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'Perfidia' — novelist James Ellroy's monumental retelling of the Japanese internment




James Ellroy, author of
James Ellroy, author of "Perfidia," at the LAPD museum in Highland Park.
Benjamin Brayfield/KPCC
James Ellroy, author of
Off-Ramp host John Rabe interviews crime fiction novelist James Ellroy at the Los Angeles Police Museum in Highland Park. Ellroy's new novel is "Perfidia."
Benjamin Brayfield/KPCC


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Off-Ramp host John Rabe meets "L.A. Confidential" novelist James Ellroy in a jail cell to talk about his new novel, "Perfidia," set in L.A. in the three weeks around the attack on Pearl Harbor and the beginning of the internment of Japanese-Americans. Ellroy will be at Vroman's in Pasadena Thursday, Sept. 25 at 6:45pm.

"... and (a main character in "Perfidia") is in a world of s---. And it's an Ellroy novel. Everyone's in a world of s---." - James Ellroy to KPCC's John Rabe

It's early December, 1941, and Los Angeles is boiling over with corrupt cops and politicians, pervasive racism and the drums of war. When the Japanese attack Pearl Harbor, thousands of loyal citizens of Japanese descent are shipped off to internment camps and lose most or all of their property. At the same time, a subversive Japanese-American family is found brutally murdered in Highland Park.

That's the merest outline of "Perfidia," the new novel by James Ellroy, which aims to tell the story of these 23 days in L.A. in real time and set the stage for the eventual reformation of the LAPD. "Perfidia" is the backstory to characters Ellroy has already told us about, and Ellroy says it's just the first of four volumes that will cover 1941 to 1972 as "seamless novelistic history."

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He says he chose the real-time format because "L.A., December 1941, was an around-the-clock town. It was a dope binge, a sex binge. Everybody was zonked out of their gourds on booze and dope, chain-smoking..." Everybody in the novel, anyway.

Ellroy says he never agrees with the ACLU, except with it comes to the Japanese-American internment, which he calls "the greatest mass abrogation of civil liberties in American history."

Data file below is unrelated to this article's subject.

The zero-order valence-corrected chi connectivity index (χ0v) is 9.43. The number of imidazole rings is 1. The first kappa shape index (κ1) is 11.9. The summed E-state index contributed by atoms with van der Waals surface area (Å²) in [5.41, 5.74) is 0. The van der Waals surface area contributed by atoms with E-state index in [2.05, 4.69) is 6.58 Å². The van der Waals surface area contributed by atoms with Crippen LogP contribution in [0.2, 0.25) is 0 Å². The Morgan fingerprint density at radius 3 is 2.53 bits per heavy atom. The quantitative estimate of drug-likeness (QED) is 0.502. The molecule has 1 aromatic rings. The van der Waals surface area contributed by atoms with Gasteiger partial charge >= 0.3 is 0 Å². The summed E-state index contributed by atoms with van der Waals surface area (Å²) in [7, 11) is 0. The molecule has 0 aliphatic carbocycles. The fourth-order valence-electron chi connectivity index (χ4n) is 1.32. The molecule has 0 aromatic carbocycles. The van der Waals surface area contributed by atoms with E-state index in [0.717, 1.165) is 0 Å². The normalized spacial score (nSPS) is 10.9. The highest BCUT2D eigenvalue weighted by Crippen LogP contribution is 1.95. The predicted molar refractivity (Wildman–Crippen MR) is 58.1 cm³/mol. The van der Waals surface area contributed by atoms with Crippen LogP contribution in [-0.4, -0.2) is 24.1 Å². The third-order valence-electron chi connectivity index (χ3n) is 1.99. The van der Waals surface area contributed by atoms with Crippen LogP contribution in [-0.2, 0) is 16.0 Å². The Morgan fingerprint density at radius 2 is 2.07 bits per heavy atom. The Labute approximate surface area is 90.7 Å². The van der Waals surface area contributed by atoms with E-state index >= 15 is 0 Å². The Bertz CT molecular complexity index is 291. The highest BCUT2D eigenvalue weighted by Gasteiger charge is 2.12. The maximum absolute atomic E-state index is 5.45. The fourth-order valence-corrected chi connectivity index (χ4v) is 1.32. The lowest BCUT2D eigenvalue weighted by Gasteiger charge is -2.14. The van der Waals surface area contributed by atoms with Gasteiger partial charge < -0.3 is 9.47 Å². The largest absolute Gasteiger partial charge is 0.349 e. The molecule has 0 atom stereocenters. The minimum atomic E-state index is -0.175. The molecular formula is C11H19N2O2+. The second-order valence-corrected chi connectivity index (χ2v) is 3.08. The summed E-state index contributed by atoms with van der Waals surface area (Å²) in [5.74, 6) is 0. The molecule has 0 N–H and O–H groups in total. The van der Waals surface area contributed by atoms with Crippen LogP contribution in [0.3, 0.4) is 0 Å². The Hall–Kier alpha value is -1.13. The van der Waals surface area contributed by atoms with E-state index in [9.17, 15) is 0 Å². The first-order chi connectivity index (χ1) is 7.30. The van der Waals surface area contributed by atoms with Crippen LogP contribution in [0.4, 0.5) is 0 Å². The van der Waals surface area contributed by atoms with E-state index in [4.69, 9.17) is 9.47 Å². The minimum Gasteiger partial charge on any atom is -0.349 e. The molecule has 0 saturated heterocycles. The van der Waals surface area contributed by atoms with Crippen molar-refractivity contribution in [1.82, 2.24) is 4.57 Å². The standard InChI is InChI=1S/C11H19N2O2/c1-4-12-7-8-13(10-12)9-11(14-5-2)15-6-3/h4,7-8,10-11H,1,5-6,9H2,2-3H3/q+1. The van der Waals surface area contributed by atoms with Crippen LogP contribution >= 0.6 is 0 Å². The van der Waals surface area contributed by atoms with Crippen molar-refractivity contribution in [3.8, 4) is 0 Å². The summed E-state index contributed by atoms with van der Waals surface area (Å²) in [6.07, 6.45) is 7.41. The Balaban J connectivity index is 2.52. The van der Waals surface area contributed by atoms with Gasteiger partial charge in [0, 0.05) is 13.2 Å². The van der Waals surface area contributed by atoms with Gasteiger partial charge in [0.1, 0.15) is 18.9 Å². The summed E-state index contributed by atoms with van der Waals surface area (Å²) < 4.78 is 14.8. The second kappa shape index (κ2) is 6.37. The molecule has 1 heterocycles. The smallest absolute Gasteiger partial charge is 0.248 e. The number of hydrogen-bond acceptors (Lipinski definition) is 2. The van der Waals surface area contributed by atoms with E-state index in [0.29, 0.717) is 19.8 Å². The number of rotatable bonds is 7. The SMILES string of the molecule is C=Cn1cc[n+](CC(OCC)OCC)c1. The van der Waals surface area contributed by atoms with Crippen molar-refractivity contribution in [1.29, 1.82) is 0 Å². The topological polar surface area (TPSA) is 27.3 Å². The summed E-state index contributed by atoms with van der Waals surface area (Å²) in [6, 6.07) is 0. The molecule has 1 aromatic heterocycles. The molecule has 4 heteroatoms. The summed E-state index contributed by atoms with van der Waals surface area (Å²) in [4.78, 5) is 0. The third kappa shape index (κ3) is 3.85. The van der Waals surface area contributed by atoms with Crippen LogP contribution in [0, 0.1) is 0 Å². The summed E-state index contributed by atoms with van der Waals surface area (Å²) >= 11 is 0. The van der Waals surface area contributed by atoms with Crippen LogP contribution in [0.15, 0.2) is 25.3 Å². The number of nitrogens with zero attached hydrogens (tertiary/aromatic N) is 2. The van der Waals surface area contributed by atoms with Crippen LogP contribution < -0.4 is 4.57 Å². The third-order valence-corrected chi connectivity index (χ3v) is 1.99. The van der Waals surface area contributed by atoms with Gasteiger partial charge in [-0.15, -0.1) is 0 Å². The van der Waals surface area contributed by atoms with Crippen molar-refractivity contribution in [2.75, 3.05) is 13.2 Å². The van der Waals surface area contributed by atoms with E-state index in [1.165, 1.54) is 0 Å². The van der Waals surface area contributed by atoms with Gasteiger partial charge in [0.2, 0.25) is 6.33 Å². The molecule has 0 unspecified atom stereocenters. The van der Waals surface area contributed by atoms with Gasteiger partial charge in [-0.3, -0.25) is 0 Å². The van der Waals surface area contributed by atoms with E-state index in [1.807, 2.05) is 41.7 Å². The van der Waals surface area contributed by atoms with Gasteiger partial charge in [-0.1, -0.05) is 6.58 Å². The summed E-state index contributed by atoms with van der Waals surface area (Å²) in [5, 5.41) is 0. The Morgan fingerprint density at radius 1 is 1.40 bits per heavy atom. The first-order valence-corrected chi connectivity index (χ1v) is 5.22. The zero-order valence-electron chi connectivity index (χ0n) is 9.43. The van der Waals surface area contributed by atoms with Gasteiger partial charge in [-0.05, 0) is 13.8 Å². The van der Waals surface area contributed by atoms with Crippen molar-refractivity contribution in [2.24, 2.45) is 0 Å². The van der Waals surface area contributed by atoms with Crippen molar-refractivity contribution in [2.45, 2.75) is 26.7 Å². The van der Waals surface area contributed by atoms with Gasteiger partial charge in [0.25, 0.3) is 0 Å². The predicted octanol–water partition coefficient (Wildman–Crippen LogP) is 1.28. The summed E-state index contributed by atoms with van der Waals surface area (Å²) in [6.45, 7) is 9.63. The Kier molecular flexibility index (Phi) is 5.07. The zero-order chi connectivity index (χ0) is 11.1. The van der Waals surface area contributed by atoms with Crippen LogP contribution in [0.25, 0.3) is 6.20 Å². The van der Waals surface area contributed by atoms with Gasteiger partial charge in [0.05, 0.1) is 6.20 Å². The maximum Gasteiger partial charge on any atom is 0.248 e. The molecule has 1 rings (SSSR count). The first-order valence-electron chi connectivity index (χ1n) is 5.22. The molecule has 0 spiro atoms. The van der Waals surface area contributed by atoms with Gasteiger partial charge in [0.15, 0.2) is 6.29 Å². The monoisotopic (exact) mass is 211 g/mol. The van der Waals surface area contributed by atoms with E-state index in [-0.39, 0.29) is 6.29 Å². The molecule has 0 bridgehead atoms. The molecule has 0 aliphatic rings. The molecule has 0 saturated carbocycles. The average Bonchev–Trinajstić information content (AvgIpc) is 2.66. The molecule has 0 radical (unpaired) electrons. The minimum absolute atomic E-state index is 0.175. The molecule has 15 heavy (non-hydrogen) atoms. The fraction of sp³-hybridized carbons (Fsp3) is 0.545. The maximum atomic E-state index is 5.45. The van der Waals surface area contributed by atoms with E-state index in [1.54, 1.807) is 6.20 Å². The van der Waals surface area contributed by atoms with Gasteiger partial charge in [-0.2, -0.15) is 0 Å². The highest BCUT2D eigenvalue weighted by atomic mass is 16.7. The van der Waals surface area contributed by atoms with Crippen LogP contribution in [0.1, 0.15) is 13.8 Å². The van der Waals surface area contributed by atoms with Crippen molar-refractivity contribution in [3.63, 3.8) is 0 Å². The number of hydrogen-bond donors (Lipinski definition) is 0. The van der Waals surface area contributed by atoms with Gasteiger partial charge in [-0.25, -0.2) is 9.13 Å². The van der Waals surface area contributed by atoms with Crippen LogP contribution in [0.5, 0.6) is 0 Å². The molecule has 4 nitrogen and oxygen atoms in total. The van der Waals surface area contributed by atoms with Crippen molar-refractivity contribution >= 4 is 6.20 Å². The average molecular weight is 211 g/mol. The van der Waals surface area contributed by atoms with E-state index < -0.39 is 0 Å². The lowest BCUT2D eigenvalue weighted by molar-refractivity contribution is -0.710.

"You have to understand the savagery of Japanese aggressions in the Pacific to truly understand this moment to render it understandable, if not justified," Ellroy said. Americans had heard about the Rape of Nanking and other atrocities, and "we were scared, and properly so." 

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I interviewed Ellroy in a holding cell at the LAPD Museum in Highland Park, where future LAPD Chief Daryl Gates was once brought as a juvenile offender. Ellroy spends a lot of time here as part of his immersion in his material. Ellroy has not only never used a computer, but he rarely uses telephones, and writes his novels in block print. You can see what happened when I tried to show him my iPhone.

(Benjamin Brayfield/KPCC)

But he does know what's been happening in Highland Park lately. "It's a hipster hive now," he says. "The hipsters have moved everybody else out. There'll probably be a serial killer coming out soon called the Hipster Hunter, who is tired of the hipsters usurping every place cool and hilly and enclave-like in Los Angeles. " 

Listen to to the audio on this page — an extended version of our broadcast interview — for much more on "Perfidia," Ellroy's marriages and the story of his haircut.